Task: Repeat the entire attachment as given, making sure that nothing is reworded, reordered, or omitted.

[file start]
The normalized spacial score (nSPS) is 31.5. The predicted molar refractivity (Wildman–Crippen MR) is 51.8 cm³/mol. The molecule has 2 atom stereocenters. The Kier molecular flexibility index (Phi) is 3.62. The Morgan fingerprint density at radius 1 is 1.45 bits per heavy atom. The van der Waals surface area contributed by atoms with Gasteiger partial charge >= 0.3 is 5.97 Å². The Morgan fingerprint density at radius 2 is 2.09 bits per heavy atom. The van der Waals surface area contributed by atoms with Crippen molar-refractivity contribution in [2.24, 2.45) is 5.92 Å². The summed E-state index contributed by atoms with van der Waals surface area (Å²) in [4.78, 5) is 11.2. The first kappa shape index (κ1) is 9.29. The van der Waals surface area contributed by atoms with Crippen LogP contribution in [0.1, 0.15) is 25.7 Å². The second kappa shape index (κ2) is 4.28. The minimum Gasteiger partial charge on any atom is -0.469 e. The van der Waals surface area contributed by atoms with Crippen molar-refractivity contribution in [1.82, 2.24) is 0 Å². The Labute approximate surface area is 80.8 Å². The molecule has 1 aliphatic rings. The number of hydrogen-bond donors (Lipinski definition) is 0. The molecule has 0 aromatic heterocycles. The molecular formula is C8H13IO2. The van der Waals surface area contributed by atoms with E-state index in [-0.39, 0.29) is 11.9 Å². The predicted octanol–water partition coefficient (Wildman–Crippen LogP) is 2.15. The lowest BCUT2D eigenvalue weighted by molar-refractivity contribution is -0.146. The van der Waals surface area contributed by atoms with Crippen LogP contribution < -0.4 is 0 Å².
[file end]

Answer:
The normalized spacial score (nSPS) is 31.5. The predicted molar refractivity (Wildman–Crippen MR) is 51.8 cm³/mol. The molecule has 2 atom stereocenters. The Kier molecular flexibility index (Phi) is 3.62. The Morgan fingerprint density at radius 1 is 1.45 bits per heavy atom. The van der Waals surface area contributed by atoms with Gasteiger partial charge >= 0.3 is 5.97 Å². The Morgan fingerprint density at radius 2 is 2.09 bits per heavy atom. The van der Waals surface area contributed by atoms with Crippen molar-refractivity contribution in [2.24, 2.45) is 5.92 Å². The summed E-state index contributed by atoms with van der Waals surface area (Å²) in [4.78, 5) is 11.2. The first kappa shape index (κ1) is 9.29. The van der Waals surface area contributed by atoms with Crippen LogP contribution in [0.1, 0.15) is 25.7 Å². The second kappa shape index (κ2) is 4.28. The minimum Gasteiger partial charge on any atom is -0.469 e. The van der Waals surface area contributed by atoms with Crippen molar-refractivity contribution in [1.82, 2.24) is 0 Å². The Labute approximate surface area is 80.8 Å². The molecule has 1 aliphatic rings. The number of hydrogen-bond donors (Lipinski definition) is 0. The molecule has 0 aromatic heterocycles. The molecular formula is C8H13IO2. The van der Waals surface area contributed by atoms with E-state index in [-0.39, 0.29) is 11.9 Å². The predicted octanol–water partition coefficient (Wildman–Crippen LogP) is 2.15. The lowest BCUT2D eigenvalue weighted by molar-refractivity contribution is -0.146. The van der Waals surface area contributed by atoms with Crippen LogP contribution < -0.4 is 0 Å².